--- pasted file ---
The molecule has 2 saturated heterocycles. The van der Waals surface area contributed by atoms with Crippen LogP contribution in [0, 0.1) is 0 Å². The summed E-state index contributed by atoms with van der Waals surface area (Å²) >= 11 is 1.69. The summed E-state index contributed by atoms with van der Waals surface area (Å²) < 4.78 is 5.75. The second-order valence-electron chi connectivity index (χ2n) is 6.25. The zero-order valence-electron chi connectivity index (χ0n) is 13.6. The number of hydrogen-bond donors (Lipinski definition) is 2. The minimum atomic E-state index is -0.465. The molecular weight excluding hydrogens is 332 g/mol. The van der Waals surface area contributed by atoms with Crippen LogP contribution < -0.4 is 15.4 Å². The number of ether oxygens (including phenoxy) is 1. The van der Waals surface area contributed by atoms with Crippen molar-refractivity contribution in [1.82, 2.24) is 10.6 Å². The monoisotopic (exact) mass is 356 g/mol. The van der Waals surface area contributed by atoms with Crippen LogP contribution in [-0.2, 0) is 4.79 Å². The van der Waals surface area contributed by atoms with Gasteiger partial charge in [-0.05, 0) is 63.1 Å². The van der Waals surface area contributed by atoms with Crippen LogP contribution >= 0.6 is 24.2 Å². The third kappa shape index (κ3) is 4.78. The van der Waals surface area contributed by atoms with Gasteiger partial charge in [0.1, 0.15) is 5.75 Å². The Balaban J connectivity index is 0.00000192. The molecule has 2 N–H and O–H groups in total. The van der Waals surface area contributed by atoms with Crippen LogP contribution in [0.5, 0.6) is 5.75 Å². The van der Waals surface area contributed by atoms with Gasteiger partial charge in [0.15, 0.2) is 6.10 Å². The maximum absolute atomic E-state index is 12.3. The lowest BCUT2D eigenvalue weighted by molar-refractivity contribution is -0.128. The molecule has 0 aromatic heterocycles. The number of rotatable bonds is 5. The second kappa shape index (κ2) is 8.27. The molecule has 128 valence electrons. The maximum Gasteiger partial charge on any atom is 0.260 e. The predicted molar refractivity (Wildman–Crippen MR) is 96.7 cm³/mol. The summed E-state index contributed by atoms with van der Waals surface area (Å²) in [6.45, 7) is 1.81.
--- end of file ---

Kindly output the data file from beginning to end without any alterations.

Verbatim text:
The molecule has 2 saturated heterocycles. The van der Waals surface area contributed by atoms with Crippen LogP contribution in [0, 0.1) is 0 Å². The summed E-state index contributed by atoms with van der Waals surface area (Å²) >= 11 is 1.69. The summed E-state index contributed by atoms with van der Waals surface area (Å²) < 4.78 is 5.75. The second-order valence-electron chi connectivity index (χ2n) is 6.25. The zero-order valence-electron chi connectivity index (χ0n) is 13.6. The number of hydrogen-bond donors (Lipinski definition) is 2. The minimum atomic E-state index is -0.465. The molecular weight excluding hydrogens is 332 g/mol. The van der Waals surface area contributed by atoms with Crippen LogP contribution < -0.4 is 15.4 Å². The number of ether oxygens (including phenoxy) is 1. The van der Waals surface area contributed by atoms with Crippen molar-refractivity contribution in [1.82, 2.24) is 10.6 Å². The monoisotopic (exact) mass is 356 g/mol. The van der Waals surface area contributed by atoms with Crippen LogP contribution in [-0.2, 0) is 4.79 Å². The van der Waals surface area contributed by atoms with Gasteiger partial charge in [-0.05, 0) is 63.1 Å². The van der Waals surface area contributed by atoms with Crippen LogP contribution >= 0.6 is 24.2 Å². The third kappa shape index (κ3) is 4.78. The van der Waals surface area contributed by atoms with Gasteiger partial charge in [0.1, 0.15) is 5.75 Å². The Balaban J connectivity index is 0.00000192. The molecule has 2 N–H and O–H groups in total. The van der Waals surface area contributed by atoms with Crippen LogP contribution in [0.5, 0.6) is 5.75 Å². The van der Waals surface area contributed by atoms with Gasteiger partial charge in [0.15, 0.2) is 6.10 Å². The maximum absolute atomic E-state index is 12.3. The lowest BCUT2D eigenvalue weighted by molar-refractivity contribution is -0.128. The molecule has 0 aromatic heterocycles. The number of rotatable bonds is 5. The second kappa shape index (κ2) is 8.27. The molecule has 128 valence electrons. The maximum Gasteiger partial charge on any atom is 0.260 e. The predicted molar refractivity (Wildman–Crippen MR) is 96.7 cm³/mol. The summed E-state index contributed by atoms with van der Waals surface area (Å²) in [6.45, 7) is 1.81.